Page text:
It is difficult today to appreciate the splendour of the building from the surviving unadorned sandstone and marble blocks
The South Agora was a park like public square with Ionic marble colonnades that surrounded an ornamental pool. The double wall of the pool housed pipes that carried water under pressure to feed several fountains. The north portico of the square carried characteristic mythological masks and garland friezes dedicated to emperor Tiberius AD 14-37. The west end was enclosed by the Hadrianic Baths.
This unique pool and its fountains which measures 170m has recently received funding to excavate the remaining earth fill and research its function and water system with the hope of eventually restoring it.
Antonius Claudius Dometeinos - was a local magnate, honoured by the city with a public statue at the entrance to the Bouleuterion. He wears civic dress and a heavy priestly crown, decorated with busts of Aphrodite and Roman emperors

The best preserved version of the cult statue of Aphrodite from her temple. Her head was veiled and she wears a heavy casing on which are (a) Three Graces, (b) Moon and Sun (c) Aphrodite on a sea-goat, and (d) Eros figures sacrificing
The Three Graces stand in their familiar hellenistic composition. They were handmaids of Aphrodite and appeared in this form on the decoration of her cult statue above. Their names evoke their character: Euphrosynē - Joy, Aglaia - Splendour and Thaleia - Bloom
Meleager sits on a rock tying his sandal. Below him lies a fierce hunting dog with a broad collar. On the left side a god or another hero crowning Meleager (arm missing). On the other side stands the huntress Atalante, Meleager's lover: she wears a short dress and quiver, and lifts her cloak at the shoulder in a gesture of modesty and flirtation
The two princes stand like statues, naked, wearing cloaks. The left figure holds the orb of the world in one hand, a symbol of world rule that indicates he is the imperial heir, and in the other an ornament from a ship's stern, a symbol of naval victory. They are probably Gaius and Lucius, the grandsons of Augustus, or Nero and Britannicus, Claudius' heirs
The swaddled baby Dionysos is handed from one nymph to another for suckling. A bearded Slienos gestures excitedly with his arms and taps his foot as though singing or about to dance. The scene is set at nearby Mysa in the Meander valley, where Zeus had his gifted child Dionysos, born to him by Semele, brought up in the wilds out of view of his wife Hera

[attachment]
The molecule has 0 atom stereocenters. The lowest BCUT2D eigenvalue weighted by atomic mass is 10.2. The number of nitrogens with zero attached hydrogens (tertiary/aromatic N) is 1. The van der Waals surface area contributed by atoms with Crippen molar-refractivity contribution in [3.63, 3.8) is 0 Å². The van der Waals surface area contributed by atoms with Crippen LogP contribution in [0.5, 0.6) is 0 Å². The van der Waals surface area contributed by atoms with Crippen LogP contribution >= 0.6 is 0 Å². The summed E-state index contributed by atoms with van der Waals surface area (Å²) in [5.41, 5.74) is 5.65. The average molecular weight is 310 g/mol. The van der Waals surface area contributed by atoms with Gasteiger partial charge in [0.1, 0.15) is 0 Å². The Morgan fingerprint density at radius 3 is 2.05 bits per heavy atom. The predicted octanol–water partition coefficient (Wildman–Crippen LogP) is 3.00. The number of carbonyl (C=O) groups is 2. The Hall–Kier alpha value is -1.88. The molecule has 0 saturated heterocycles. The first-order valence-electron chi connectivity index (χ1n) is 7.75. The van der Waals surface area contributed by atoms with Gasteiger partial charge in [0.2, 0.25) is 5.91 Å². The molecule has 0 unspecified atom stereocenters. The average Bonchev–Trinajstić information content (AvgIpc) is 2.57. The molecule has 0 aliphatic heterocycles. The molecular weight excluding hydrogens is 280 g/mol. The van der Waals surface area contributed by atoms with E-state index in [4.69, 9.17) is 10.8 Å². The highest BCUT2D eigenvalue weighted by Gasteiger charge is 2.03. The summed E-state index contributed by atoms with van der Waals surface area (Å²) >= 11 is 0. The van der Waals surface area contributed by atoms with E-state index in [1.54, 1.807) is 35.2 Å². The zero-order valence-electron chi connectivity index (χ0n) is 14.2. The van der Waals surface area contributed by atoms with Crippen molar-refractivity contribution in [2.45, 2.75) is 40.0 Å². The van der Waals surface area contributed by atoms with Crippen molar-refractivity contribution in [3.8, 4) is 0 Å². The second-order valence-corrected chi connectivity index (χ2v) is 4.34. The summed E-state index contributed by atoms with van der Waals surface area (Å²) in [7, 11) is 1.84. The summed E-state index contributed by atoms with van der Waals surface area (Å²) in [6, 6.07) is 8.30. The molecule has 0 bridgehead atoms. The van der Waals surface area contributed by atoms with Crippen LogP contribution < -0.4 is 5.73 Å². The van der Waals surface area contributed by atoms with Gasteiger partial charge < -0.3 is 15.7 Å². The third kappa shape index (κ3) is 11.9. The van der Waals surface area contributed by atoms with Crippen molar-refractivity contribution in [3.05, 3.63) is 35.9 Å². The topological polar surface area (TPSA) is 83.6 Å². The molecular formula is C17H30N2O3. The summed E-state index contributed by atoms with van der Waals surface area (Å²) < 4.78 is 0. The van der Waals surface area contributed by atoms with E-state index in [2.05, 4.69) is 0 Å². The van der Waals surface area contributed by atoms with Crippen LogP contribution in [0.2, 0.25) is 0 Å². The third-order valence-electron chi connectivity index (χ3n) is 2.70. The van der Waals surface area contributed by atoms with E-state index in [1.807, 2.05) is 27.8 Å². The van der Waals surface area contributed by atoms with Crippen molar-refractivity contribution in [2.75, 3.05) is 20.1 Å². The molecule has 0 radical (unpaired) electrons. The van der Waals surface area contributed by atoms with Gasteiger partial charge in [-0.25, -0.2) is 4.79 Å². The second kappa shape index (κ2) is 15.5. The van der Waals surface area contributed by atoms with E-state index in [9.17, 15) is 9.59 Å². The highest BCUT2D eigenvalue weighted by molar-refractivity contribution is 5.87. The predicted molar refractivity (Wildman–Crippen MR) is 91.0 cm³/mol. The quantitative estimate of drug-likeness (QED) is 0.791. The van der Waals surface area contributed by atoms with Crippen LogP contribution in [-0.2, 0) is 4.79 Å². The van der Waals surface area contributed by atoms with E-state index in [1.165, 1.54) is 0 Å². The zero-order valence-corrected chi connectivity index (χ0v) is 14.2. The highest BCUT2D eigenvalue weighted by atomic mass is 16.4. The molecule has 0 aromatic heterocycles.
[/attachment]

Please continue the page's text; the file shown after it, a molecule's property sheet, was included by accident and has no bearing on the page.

Bellerophon was a Lykian hero, and was claimed as a founder at Aphrodisias. He holds his winged horse Pegasus. The carving is considered poor: the sculptor apparently learning his craft
The on site museum at Aphrodisias is exceptional with several very large rooms filled with wonderful marble statuary found at Aphrodisias - this is just a brief glimpse. The statuary gives an indication of the magnificence that was Aphrodisias.
Aphrodisias was a special city beloved by Augustus. Due to this it was exempted from paying taxes - Zoilos a good friend and a former slave of Augustus was from the city - Aphrodisias, was an artisan city whose Sculptors made statues for emperors and commanders from all over the Roman Empire
A letter written by Emperor Augustus to Stephanus - Governor of Laodicea
You know my affection for my friend Zoilos.
I have freed his native city and recommended it to Antonius.
Since Antonius is absent, take care that. No burden falls upon them.
This one city, I have taken for my own out of all Asia.
I wish this people to be protected as my own townsmen.
I shall be watching to see that you carry out my recommendation to the full."


This is the last post from Turkey 2014, but I am including one final image. This is for Gina at the lovely blog Art and Alfalfa who noticed it in a collage and asked if I would show it in full
Early morning in Antalya